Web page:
When one thinks of reducing stress, it’s a no-brainer that the go-to biggest stress reliever that crosses people’s minds is likely some form of physical fitness. After all, it seems every day we are advised to move more and be more active. And rightfully so; we should be doing what our bodies are designed to do and that is … move!
Physical exertion has undeniably been proven to reduce cortisol levels as well as epinephrine and norepinephrine, those ‘flight or fight’ catecholamines that contribute to heart disease, atherosclerosis, and hypertension – Canada’s leading causes of disease and illness.
But are there other ways we can combat stress, reduce negative feelings, and foster psychological hardiness? How can one become more stress resilient without spending hours on the treadmill, lifting weights, and sweating it out – as wonderful and awesome as all that is!
First, let's break things down. When I think of the word stress I think of my body tensing up, and my heart rate and breathing rate increasing. My ability to process information effectively declines and my memory is not as sharp as it usually is – despite my peri-menopausal brain! I also think of feeling scattered, irritable, angry, overwhelmed, and unhappy.
However, when I think of the word resiliency, I somehow feel empowered. I stand taller, feel stronger, and have a positive frame of mind and an overall sense of calmness.
When you pair these words together it’s a bit of a paradox. At one end of the pendulum you have an entity breaking you down while at the other end another entity representing a pillar of strength! Interesting.
There’s no denying that life presents daily events that trigger us in a multitude of challenging ways, causing our blood pressure to skyrocket and our mood to shift. From those little transgressions during rush hour traffic, to the frustration one feels over not being able to find a favourite pair of comfortable shoes for a night on the town.
And maybe we are battling even more challenging, difficult, or catastrophic life events. It’s those experiences that remind us to be a bit more present, that life is precious and we only have so much time here in this body, with this mind.
Which brings me to this question: what if we could decrease stress and increase resiliency by doing virtually nothing? I mean, like doing absolutely not-a-thing. Now, I can hear you say, ‘What? Excuse me? How would doing nothing build stress resiliency, reduce negative feelings, and foster psychological hardiness?’ Interesting.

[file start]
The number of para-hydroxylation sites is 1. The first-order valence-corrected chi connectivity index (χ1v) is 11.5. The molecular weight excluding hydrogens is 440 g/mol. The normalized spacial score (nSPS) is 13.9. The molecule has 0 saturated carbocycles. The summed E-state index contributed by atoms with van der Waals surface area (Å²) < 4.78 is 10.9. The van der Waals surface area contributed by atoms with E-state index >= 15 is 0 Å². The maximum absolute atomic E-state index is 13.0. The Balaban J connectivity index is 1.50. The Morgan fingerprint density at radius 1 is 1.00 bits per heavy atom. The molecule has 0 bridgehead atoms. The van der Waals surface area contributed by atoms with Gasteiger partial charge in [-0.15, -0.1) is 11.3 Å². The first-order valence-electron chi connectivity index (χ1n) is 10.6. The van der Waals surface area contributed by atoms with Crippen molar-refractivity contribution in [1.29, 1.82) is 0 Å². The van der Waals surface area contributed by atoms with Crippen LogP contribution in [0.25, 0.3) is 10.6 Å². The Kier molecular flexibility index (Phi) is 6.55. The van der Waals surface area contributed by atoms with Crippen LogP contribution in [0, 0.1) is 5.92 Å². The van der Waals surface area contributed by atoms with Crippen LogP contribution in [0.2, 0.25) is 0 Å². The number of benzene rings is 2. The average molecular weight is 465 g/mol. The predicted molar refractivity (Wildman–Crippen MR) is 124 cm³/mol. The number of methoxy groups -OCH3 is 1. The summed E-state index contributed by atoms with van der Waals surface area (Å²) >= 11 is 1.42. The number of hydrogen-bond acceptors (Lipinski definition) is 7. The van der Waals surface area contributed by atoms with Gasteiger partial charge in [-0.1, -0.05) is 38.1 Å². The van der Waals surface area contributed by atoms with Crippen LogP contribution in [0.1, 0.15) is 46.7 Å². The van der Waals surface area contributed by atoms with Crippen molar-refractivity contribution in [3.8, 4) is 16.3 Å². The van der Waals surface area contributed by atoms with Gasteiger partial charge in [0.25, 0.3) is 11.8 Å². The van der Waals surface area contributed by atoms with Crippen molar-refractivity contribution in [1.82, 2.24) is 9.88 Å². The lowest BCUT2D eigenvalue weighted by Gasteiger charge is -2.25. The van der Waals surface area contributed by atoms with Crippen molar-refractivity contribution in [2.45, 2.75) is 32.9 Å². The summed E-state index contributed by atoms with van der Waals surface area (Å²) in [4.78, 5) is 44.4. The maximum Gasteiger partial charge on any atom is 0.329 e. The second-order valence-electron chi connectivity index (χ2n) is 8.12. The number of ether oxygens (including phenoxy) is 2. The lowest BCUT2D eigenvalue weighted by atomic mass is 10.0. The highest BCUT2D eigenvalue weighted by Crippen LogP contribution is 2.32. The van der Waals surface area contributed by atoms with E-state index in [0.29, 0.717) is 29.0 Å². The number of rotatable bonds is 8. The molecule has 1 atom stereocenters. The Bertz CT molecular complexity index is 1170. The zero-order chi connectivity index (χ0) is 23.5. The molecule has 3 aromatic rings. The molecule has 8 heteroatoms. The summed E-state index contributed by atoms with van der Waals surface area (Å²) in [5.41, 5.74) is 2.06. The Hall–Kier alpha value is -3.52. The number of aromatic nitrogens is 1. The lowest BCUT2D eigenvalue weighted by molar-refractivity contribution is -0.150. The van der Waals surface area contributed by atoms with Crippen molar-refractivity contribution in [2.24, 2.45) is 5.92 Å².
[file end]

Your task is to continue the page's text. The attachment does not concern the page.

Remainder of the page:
This is what I call quasi-meditation, a termed I coined when you’re somewhere between being in that restorative non-REM power-nap position and having a full-on meditative, present-moment experience. You don’t need to feel guilty for nodding off during the day for those 20 minutes, nor do you need to feel shame for not being ‘successful’ and silencing your mind during a meditation ritual.
Imagine allowing your body to be still and allowing your mind to wander wherever it may choose to go. Simply allowing yourself the space to not do anything. Here there is no right or wrong. It just is and you just are.
Let’s be clear! I’m not talking about nodding off at the wheel whenever you felt like it. Nor am I talking about taking naps, as lovely and beneficial as they can be. I’m also not referring to meditating or getting in touch with your chakras, or performing breathing practices, body scans, or implementing any other relaxation techniques, again as wonderful as all of those approaches are.
Counterintuitively, by allowing yourself to stop doing, to stop engaging, to stop performing, to stop worrying about what you’re worrying about, and yes, to stop moving, you can just allow yourself to be. As much as the term stress resiliency is itself a paradox, so, in fact, is the way to foster it. And the best part, is there is nothing to feel guilty about.
CARITA (CARI) M. PLOTNIKOFF, B.A., BCRPA TFL – Inner-Strength, Health and Fitness Consulting. I am BCRPA TFL having over two decades of experience within the fitness industry teaching invarious roles and for a diversity of populations: group fitness, TRX, ICE, mature adult and cardiac rehabilitation. I have a SportsScience Diploma from Douglas College, a Bachelor of Arts Degree majoring in Psychology and minoring in Kinesiology from Simon Fraser University, and an Addictions Counseling Certificate from Vancouver Community College. In addition, I have worked for the Steve Nash Fitness World organization for 24 years, the City of Surrey for 14 years, and currently teach health and fitness courses at Douglas College in the Continuing Education Department.